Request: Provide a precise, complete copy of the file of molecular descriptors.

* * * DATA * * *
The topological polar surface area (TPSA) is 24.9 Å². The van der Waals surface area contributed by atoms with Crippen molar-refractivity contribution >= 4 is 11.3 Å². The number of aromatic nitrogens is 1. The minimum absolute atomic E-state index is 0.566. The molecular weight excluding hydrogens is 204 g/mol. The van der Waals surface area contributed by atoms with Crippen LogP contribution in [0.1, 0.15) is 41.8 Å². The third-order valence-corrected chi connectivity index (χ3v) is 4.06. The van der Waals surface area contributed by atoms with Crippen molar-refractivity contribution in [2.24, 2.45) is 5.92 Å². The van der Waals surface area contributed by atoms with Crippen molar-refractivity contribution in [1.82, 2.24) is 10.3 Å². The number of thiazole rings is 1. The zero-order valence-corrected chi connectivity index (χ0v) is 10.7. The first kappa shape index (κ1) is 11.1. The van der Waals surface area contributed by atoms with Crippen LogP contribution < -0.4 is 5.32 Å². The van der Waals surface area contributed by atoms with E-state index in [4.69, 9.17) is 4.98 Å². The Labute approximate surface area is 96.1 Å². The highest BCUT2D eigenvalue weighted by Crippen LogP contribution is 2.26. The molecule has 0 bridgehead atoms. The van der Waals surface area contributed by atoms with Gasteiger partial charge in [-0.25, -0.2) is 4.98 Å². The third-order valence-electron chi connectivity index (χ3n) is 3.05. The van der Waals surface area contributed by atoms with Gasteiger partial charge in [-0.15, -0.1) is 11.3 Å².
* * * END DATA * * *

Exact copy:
The topological polar surface area (TPSA) is 24.9 Å². The van der Waals surface area contributed by atoms with Crippen molar-refractivity contribution >= 4 is 11.3 Å². The number of aromatic nitrogens is 1. The minimum absolute atomic E-state index is 0.566. The molecular weight excluding hydrogens is 204 g/mol. The van der Waals surface area contributed by atoms with Crippen LogP contribution in [0.1, 0.15) is 41.8 Å². The third-order valence-corrected chi connectivity index (χ3v) is 4.06. The van der Waals surface area contributed by atoms with Crippen molar-refractivity contribution in [2.24, 2.45) is 5.92 Å². The van der Waals surface area contributed by atoms with Crippen molar-refractivity contribution in [1.82, 2.24) is 10.3 Å². The number of thiazole rings is 1. The zero-order valence-corrected chi connectivity index (χ0v) is 10.7. The first kappa shape index (κ1) is 11.1. The van der Waals surface area contributed by atoms with Crippen LogP contribution < -0.4 is 5.32 Å². The van der Waals surface area contributed by atoms with E-state index in [4.69, 9.17) is 4.98 Å². The Labute approximate surface area is 96.1 Å². The highest BCUT2D eigenvalue weighted by Crippen LogP contribution is 2.26. The molecule has 0 bridgehead atoms. The van der Waals surface area contributed by atoms with Gasteiger partial charge in [-0.25, -0.2) is 4.98 Å². The third-order valence-electron chi connectivity index (χ3n) is 3.05. The van der Waals surface area contributed by atoms with Gasteiger partial charge in [-0.15, -0.1) is 11.3 Å².